Mr Turnbull has promised to wield a ‘big stick’ over electricity retailers who charge too much, and make it easier for power consumers to tell when they are being ripped off.
He has also offered to regulate – rather than legislate – Australia’s commitments to reducing carbon emissions.
Staunch Turnbull supporter Christopher Pyne (pictured), Minister for Defence Industry, said the prime minister had been deserted by some MPs, but had the full backing of cabinet
During Sunday’s dinner in Canberra, the prime minister was expected to float the idea of abandoning big business tax cuts rather than fighting for them up until the next election, if they are defeated in the Senate.
However, it remains to be seen if these changes will be enough to win over restless colleagues, or whether they could potentially backfire by alienating his supporters.
Mr Turnbull tried to brush off talk of rising numbers against him in the coalition party room.
‘I’m focused on getting energy prices down and I’ll leave you to all of the speculation,’ he told reporters on Sunday.
Meanwhile, Nationals deputy leader Bridget McKenzie twice refused to say whether she would like to see him stay on as prime minister before eventually saying ‘yes’ when asked for a third time.
Mr Dutton has told the prime minister he does not want to run against him, however he did not rule out a challenge in a private phone conversation (pictured are Mr Turnbull and Mr Dutton)
WHAT IS THE NATIONAL ENERGY GUARANTEE?
- The National Energy Guarantee (NEG) claims to offer cheaper and more reliable power while lowering carbon emissions.
- NEG is in response to the county’s commitment to the Paris Agreement, a pledge to reduce carbon emissions and action on climate change by 2020.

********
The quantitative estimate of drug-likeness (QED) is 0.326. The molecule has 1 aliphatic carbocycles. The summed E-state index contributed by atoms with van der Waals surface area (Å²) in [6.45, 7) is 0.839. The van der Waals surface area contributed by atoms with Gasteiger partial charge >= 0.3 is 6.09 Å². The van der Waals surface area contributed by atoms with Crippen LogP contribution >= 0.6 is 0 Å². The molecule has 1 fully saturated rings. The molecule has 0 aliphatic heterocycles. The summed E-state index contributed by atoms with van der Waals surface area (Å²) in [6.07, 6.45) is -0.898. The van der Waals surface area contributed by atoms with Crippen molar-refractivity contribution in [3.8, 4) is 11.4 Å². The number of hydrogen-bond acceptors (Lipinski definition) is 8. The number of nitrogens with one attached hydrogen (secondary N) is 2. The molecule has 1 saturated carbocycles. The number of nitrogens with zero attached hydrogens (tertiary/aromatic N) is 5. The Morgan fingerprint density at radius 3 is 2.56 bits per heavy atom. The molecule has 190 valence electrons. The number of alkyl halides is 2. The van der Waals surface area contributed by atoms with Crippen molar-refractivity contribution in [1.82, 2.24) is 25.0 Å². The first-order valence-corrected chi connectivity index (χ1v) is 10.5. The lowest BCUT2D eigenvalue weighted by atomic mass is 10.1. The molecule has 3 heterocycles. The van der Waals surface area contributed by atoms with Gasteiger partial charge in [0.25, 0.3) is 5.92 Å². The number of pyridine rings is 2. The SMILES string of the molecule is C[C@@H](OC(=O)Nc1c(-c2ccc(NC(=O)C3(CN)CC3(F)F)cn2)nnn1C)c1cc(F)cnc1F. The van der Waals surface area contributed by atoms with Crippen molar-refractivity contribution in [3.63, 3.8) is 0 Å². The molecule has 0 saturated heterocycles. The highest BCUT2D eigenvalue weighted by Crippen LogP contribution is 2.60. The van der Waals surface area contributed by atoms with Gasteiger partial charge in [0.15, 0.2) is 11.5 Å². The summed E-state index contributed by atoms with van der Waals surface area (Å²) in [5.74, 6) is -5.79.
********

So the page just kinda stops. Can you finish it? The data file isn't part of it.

- At the heart of the policy is the emissions reduction target of 26 per cent by 2030.
- The Liberal and Nationals MPs who are against NEG and appear willing to cross the floor include Tony Abbott, Andrew Gee, Andrew Hastie, Barnaby Joyce, Craig Kelly, Kevin Andrews, George Christensen, and Keith Pitt.
- In order to stave off a revolt for the rebel MPs Mr Turnbull offered to regulate – rather than legislate – the Paris climate targets
‘I think Malcolm Turnbull is our prime minister and I would like to see him stay as our prime minister, and that is actually a decision for the Liberal Party,’ Senator McKenzie told Sky News.
Cabinet minister Simon Birmingham insisted the prime minister has support from the majority of the party room.
He urged a ‘handful of troublemakers’ in coalition ranks to pull their heads in.
‘As long as we get on and focus on the things we are doing for Australians … there is no reason why we cannot get on and win the next election,’ he told Sky News on Monday.
Senator Birmingham, who was among ministers summoned by Mr Turnbull on Sunday night replied flatly ‘no’ when asked whether Mr Dutton would mount a challenge.
‘Peter made a very clear public statement of support for the prime minister and the policies of the government – I take that at its word,’ he said.
Mr Turnbull (pictured with wife Lucy) tried to brush off talk of rising numbers against him in the coalition party room